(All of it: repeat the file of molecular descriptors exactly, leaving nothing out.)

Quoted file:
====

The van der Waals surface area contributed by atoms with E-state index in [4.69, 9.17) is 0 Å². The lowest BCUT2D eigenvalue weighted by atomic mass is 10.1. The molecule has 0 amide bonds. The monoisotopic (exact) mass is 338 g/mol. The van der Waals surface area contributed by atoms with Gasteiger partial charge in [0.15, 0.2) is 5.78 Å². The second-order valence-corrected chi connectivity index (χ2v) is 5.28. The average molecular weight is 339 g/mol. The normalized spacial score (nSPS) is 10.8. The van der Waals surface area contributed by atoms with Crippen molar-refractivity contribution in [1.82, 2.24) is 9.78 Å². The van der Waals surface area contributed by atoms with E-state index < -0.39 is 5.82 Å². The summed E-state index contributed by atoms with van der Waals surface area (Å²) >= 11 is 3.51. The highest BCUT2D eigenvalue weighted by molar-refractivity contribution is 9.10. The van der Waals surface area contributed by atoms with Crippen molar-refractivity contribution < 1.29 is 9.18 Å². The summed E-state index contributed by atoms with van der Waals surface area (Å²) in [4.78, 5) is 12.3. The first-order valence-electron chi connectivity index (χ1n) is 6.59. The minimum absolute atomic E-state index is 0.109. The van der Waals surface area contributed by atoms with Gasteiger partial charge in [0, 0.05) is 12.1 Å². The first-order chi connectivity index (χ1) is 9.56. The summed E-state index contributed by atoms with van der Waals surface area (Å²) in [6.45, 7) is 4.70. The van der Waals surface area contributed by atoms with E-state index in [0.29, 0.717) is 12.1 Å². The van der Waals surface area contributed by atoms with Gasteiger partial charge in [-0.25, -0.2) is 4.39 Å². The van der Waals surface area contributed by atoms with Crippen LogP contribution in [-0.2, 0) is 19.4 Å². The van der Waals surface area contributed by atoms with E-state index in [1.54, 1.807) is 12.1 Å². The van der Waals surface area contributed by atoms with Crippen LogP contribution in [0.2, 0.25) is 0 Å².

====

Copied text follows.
The van der Waals surface area contributed by atoms with E-state index in [4.69, 9.17) is 0 Å². The lowest BCUT2D eigenvalue weighted by atomic mass is 10.1. The molecule has 0 amide bonds. The monoisotopic (exact) mass is 338 g/mol. The van der Waals surface area contributed by atoms with Gasteiger partial charge in [0.15, 0.2) is 5.78 Å². The second-order valence-corrected chi connectivity index (χ2v) is 5.28. The average molecular weight is 339 g/mol. The normalized spacial score (nSPS) is 10.8. The van der Waals surface area contributed by atoms with Crippen molar-refractivity contribution in [1.82, 2.24) is 9.78 Å². The van der Waals surface area contributed by atoms with E-state index < -0.39 is 5.82 Å². The summed E-state index contributed by atoms with van der Waals surface area (Å²) >= 11 is 3.51. The highest BCUT2D eigenvalue weighted by molar-refractivity contribution is 9.10. The van der Waals surface area contributed by atoms with Crippen molar-refractivity contribution < 1.29 is 9.18 Å². The summed E-state index contributed by atoms with van der Waals surface area (Å²) in [4.78, 5) is 12.3. The first-order valence-electron chi connectivity index (χ1n) is 6.59. The minimum absolute atomic E-state index is 0.109. The van der Waals surface area contributed by atoms with Gasteiger partial charge in [0, 0.05) is 12.1 Å². The first-order chi connectivity index (χ1) is 9.56. The summed E-state index contributed by atoms with van der Waals surface area (Å²) in [6.45, 7) is 4.70. The van der Waals surface area contributed by atoms with E-state index in [0.29, 0.717) is 12.1 Å². The van der Waals surface area contributed by atoms with Gasteiger partial charge in [-0.25, -0.2) is 4.39 Å². The van der Waals surface area contributed by atoms with Crippen LogP contribution in [-0.2, 0) is 19.4 Å². The van der Waals surface area contributed by atoms with E-state index in [1.54, 1.807) is 12.1 Å². The van der Waals surface area contributed by atoms with Crippen LogP contribution in [0.2, 0.25) is 0 Å².